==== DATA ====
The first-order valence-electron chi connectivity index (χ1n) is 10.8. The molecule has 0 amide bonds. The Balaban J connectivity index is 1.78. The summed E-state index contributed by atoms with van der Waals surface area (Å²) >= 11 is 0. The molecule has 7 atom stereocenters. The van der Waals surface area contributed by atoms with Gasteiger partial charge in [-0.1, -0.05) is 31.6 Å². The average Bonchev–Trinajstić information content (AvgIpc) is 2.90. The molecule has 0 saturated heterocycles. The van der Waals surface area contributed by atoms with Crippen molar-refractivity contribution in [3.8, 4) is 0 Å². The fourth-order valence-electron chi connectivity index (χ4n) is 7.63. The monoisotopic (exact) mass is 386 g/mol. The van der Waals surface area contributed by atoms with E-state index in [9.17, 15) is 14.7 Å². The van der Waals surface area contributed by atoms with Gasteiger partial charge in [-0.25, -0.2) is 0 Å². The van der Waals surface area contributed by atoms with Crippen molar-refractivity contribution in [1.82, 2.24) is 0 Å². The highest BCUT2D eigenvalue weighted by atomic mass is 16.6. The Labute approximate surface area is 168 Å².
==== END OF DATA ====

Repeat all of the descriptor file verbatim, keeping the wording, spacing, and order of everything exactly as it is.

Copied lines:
The first-order valence-electron chi connectivity index (χ1n) is 10.8. The molecule has 0 amide bonds. The Balaban J connectivity index is 1.78. The summed E-state index contributed by atoms with van der Waals surface area (Å²) >= 11 is 0. The molecule has 7 atom stereocenters. The van der Waals surface area contributed by atoms with Gasteiger partial charge in [-0.1, -0.05) is 31.6 Å². The average Bonchev–Trinajstić information content (AvgIpc) is 2.90. The molecule has 0 saturated heterocycles. The van der Waals surface area contributed by atoms with Crippen molar-refractivity contribution in [3.8, 4) is 0 Å². The fourth-order valence-electron chi connectivity index (χ4n) is 7.63. The monoisotopic (exact) mass is 386 g/mol. The van der Waals surface area contributed by atoms with E-state index in [9.17, 15) is 14.7 Å². The van der Waals surface area contributed by atoms with Gasteiger partial charge in [-0.25, -0.2) is 0 Å². The van der Waals surface area contributed by atoms with Crippen molar-refractivity contribution in [1.82, 2.24) is 0 Å². The highest BCUT2D eigenvalue weighted by atomic mass is 16.6. The Labute approximate surface area is 168 Å².